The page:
# Multilayer Networks and Backpropagation

## Introduction

Much early research in networks was abandoned because of the severe limitations of single layer linear networks. Multilayer networks were not "discovered" until much later but even then there were no good training algorithms. It was not until the `80s that backpropagation became widely known.
People in the field joke about this because backprop is really just applying the chain rule to compute the gradient of the cost function. How many years should it take to rediscover the chain rule?? Of course, it isn't really this simple. Backprop also refers to the very efficient method that was discovered for computing the gradient.

Note: Multilayer nets are much harder to train than single layer networks. That is, convergence is much slower and speed-up techniques are more complicated.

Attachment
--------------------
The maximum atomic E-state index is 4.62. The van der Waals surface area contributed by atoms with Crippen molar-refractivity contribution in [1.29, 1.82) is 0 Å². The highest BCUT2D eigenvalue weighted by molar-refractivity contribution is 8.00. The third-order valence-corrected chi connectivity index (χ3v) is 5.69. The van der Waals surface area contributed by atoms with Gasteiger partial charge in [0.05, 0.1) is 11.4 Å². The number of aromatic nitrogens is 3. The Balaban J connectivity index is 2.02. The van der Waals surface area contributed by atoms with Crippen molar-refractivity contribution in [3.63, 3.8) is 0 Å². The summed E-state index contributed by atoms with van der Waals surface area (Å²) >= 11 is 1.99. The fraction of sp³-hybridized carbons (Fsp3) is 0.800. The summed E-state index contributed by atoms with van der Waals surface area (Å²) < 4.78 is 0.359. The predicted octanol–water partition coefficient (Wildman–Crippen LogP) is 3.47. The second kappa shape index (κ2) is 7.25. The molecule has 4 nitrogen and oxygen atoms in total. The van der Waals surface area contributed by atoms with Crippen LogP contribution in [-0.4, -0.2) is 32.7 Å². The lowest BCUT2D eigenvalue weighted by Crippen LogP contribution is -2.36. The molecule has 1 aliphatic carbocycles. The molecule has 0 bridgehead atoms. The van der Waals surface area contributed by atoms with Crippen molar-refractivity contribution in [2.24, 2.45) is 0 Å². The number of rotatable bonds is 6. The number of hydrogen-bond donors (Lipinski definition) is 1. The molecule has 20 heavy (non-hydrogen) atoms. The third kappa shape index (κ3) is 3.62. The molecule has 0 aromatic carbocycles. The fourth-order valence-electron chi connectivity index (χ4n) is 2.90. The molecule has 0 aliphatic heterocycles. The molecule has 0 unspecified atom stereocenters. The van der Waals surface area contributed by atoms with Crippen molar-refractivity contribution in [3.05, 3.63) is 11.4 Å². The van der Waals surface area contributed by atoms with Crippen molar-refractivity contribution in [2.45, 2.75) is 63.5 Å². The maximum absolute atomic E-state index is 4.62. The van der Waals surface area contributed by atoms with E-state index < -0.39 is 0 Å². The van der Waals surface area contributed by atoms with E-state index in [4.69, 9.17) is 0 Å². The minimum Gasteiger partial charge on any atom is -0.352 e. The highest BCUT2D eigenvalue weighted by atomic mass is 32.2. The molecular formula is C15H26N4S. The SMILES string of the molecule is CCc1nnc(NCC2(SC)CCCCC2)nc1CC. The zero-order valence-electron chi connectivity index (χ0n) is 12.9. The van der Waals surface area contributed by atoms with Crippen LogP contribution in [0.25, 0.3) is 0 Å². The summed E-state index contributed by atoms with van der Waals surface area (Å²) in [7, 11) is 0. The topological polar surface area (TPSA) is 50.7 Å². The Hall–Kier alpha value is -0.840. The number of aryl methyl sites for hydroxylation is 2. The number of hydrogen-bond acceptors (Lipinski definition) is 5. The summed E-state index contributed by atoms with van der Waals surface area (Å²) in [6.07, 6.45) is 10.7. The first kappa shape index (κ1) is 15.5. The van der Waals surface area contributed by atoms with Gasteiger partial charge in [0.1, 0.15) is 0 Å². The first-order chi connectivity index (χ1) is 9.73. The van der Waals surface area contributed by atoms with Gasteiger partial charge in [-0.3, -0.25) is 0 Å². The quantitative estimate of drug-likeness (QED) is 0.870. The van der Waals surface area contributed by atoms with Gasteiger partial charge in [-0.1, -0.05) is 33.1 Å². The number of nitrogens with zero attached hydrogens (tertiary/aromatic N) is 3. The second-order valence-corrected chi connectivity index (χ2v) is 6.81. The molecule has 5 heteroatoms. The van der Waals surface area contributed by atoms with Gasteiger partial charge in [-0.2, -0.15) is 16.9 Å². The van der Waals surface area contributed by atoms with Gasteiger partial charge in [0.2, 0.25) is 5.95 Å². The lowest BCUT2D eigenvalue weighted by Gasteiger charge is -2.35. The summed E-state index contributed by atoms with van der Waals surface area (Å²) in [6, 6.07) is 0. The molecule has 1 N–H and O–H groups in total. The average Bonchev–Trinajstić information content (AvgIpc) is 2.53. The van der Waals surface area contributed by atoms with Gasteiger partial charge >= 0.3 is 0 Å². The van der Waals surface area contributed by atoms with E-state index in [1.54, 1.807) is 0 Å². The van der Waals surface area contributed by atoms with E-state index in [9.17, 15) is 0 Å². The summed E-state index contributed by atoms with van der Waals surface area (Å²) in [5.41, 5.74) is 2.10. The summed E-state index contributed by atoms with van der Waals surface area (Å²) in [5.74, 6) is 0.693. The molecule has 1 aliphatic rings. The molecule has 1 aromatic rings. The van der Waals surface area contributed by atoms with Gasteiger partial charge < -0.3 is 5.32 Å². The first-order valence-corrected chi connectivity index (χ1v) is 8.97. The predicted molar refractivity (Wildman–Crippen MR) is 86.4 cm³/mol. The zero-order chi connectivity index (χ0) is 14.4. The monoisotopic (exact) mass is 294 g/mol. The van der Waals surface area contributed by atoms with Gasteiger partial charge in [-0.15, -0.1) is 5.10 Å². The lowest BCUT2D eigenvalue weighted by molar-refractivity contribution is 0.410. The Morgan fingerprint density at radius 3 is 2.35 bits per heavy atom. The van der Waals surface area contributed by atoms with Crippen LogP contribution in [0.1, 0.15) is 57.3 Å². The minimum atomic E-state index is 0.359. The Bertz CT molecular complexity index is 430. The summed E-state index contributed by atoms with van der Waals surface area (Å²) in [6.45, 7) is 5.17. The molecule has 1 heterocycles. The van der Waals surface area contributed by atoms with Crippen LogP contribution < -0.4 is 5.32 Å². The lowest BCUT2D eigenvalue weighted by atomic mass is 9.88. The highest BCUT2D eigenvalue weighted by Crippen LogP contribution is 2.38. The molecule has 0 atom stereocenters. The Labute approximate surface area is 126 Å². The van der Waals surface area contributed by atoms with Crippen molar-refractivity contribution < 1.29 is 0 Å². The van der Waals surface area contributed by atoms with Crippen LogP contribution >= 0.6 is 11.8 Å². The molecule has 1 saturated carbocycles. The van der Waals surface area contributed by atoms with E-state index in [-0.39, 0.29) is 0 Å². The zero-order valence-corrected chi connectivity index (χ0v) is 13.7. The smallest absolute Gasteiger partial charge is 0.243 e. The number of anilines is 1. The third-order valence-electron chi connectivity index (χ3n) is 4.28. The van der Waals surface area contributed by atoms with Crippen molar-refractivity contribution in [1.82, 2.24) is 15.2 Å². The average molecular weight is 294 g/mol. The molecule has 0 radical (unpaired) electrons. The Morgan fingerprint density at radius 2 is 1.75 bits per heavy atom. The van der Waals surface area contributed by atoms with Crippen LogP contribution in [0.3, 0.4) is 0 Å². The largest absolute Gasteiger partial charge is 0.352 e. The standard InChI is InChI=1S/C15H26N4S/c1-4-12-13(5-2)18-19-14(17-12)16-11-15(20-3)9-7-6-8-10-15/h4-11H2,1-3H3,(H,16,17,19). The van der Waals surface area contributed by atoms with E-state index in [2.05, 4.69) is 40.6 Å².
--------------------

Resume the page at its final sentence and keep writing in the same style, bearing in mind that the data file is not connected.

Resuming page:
## Method of Training: Backpropagation

Define a cost function (e.g. mean square error)

where the activation y at the output layer is given by

and where

• z is the activation at the hidden nodes
• f2 is the activation function at the output nodes
• f1 is the activation function at the hidden nodes.

Written out more explicitly, the cost function is

or all at once:

Computing the gradient: for the hidden-to-output weights:

the gradient: for the input-to-hidden weights:

where

where

## Implementing Backprob

Create variables for :

• the weights W and w,
• the net input to each hidden and output node, neti
• the activation of each hidden and output node, yi = f(neti)
• the "error" at each node, ´i

#### For each input pattern k:

Step 1: Foward Propagation

Compute neti and yi for each hidden node, i=1,..., h:

Compute netj and yj for each output node, j=1,...,m:

Step 2: Backward Propagation

Compute ´2's for each output node, j=1,...,m:

Compute ´1's for each hidden node, i=1,...,h

Step 3: Accumulate gradients over the input patterns (batch)

Step 4: After doing steps 1 to 3 for all patterns, we can now update the weights:

### Networks with more than 2 layers

The above learning procedure (backpropagation) can easily be extended to networks with any number of layers.